By Tim Kurt, D.V.M., Ph.D., FFAR Scientific Program Director One Health Day was November 3, 2017, and FFAR kicked off the celebration a day early by partnering with the National Institute for Animal Agriculture (NIAA) at the Antibiotic Stewardship Symposium in Herndon, VA. For three days, veterinarians, researchers, public health experts, livestock producers, and representatives from the animal health industry and Federal and state agencies came together to discuss antibiotic stewardship and its role in the economic and social sustainability of livestock production. FFAR staff attended the symposium to explore research gaps in antibiotic stewardship and farm management practices, and to support collaborative efforts to address these issues. At the conclusion of the symposium, on November 2, FFAR hosted a workshop that focused on identifying area for collaborative research towards enhancing antimicrobial stewardship in livestock production. FFAR Executive Director Dr. Sally Rockey started the workshop with an introduction to FFAR, followed by Dr. H. Morgan Scott, a professor at Texas A&M, who presented a talk titled “Mitigating the Spread of Residues and Antimicrobial Resistance Genes in the Environment.” Dr. Scott described work to elucidate the spread of Salmonella enterica serovar Heidelberg in a closed community. His results have informed surveillance efforts and the ability to predict infectious disease outbreaks. Dr. Peter Davies, a professor at the University of Minnesota, next presented a talk on microbial selection pressures and food safety. Dr. Davies explored the complexity of antimicrobial resistance - a concept that involves living systems influenced by abiotic factors. He emphasized environmental components of antimicrobial resistance and food safety, which are often overlooked, and suggested that we need to better define selection pressures and quantification of antibiotic use to truly understand the impacts of antibiotic use and reduction. Both Drs. Morgan and Davies discussed challenges to antibiotic stewardship, which provided a segue into small-group discussions of research needs in this area. It was exciting to see that thought-leaders from diverse backgrounds share a common goal of improved antibiotic stewardship. The discussions were very productive and resulted in many recommendations for research that could be supported by FFAR. We look forward to continuing this conversation with potential partners from industry, academic, government and non-governmental organizations as we develop an initiative to support antimicrobial stewardship research. Special thanks to Derecka Alexander for contributing to this post. Learn More FFAR Workshop at the NIAA Antibiotic Symposium: Identifying Priorities and Opportunities for Multi-Stakeholder Research Related Work FFAR Protein Challenge About the Author Dr. Tim Kurt, D.V.M., Ph.D., joined the Foundation for Food and Agriculture Research in October 2016 as a Scientific Program Director. Dr. Kurt manages the Protein Challenge, a research portfolio in support of FFAR efforts to enhance and improve the environmental, economic and social sustainability of diverse proteins for a growing global population. He also oversees the Rapid Outcomes from Agricultural Research (ROAR) program, which awards grants for research to prevent and/or mitigate agricultural pest or pathogen outbreaks. Dr. Kurt received his D.V.M. and Ph.D. degrees from Colorado State University.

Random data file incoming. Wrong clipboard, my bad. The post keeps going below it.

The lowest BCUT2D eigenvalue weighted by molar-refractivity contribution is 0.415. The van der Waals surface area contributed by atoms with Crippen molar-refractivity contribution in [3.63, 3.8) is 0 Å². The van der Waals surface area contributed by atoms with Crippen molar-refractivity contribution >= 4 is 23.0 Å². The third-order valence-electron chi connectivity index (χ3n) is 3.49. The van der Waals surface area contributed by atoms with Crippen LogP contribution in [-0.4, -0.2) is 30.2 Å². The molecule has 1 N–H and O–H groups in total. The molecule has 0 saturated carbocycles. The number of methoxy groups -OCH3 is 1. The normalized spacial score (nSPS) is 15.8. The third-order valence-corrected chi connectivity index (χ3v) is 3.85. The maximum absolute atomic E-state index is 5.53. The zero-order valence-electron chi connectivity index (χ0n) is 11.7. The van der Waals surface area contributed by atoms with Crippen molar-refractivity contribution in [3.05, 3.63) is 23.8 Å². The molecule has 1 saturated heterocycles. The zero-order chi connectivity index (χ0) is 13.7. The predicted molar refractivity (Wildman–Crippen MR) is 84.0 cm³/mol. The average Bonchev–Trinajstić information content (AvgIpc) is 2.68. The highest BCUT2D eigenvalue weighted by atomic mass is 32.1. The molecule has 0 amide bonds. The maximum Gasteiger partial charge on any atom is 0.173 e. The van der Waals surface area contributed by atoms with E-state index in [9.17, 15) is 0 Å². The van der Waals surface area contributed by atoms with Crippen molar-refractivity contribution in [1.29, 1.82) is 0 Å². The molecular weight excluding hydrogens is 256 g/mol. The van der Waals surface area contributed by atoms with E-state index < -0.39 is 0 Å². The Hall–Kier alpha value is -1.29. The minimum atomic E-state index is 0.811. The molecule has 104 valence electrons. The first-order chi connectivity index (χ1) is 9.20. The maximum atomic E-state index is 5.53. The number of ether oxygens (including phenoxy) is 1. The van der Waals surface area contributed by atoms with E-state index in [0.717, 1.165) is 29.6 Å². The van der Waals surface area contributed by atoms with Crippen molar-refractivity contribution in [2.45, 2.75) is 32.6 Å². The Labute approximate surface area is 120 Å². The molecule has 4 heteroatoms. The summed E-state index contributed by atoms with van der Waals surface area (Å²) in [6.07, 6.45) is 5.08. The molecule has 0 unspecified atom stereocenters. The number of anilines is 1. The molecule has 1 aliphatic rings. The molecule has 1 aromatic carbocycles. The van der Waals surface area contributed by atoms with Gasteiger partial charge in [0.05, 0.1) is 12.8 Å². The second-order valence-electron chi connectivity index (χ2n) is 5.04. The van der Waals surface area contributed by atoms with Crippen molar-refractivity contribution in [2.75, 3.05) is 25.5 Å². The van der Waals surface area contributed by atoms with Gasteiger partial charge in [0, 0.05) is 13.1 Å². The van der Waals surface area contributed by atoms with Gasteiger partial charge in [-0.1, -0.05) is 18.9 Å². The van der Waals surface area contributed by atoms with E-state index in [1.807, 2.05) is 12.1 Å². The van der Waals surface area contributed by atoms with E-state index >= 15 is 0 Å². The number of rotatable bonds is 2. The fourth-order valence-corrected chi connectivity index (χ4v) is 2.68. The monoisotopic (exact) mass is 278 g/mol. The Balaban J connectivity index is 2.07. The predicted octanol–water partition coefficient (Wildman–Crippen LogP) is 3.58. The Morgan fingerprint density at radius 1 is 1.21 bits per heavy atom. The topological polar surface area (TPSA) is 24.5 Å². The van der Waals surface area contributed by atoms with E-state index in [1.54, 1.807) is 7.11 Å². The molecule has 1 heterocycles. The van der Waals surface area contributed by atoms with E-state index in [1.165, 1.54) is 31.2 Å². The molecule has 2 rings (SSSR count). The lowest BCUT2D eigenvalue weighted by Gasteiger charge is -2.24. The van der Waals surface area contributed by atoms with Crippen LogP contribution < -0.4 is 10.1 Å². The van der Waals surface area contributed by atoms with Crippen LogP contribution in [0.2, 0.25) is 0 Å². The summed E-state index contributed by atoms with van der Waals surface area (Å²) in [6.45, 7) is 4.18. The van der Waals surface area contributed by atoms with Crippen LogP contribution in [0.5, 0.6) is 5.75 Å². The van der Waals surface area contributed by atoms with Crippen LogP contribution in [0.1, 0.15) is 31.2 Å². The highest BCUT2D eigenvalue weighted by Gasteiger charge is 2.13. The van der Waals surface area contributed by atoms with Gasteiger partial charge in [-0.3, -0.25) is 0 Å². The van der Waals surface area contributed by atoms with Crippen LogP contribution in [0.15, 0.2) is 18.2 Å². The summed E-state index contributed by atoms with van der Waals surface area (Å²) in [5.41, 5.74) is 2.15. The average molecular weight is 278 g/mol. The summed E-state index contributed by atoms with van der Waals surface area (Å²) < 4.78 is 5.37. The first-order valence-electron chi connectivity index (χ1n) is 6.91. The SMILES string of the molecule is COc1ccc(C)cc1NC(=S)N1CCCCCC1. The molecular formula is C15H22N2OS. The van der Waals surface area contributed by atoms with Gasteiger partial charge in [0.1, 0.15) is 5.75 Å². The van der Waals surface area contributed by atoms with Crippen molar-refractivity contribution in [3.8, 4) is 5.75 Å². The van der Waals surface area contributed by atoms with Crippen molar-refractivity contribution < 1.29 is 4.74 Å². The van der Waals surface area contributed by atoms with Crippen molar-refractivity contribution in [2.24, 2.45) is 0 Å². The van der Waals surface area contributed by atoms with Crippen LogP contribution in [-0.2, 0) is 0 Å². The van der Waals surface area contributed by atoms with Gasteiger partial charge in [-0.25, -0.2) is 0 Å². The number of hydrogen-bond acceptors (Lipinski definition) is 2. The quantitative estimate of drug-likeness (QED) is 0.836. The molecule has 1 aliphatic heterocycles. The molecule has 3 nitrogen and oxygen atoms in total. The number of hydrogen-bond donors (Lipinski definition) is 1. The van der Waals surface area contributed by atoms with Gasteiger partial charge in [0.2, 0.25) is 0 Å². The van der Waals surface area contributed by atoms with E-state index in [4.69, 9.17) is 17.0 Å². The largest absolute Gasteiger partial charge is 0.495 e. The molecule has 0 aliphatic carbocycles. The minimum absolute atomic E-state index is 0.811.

Foundation for Food and Agriculture Research Convenes International Leaders to Discuss Next Frontiers in Indoor Agriculture at IBM Research Headquarters
Caleb Harper, principal investigator and director of the Open Agriculture (OpenAG) initiative at the MIT Media Lab, delivered…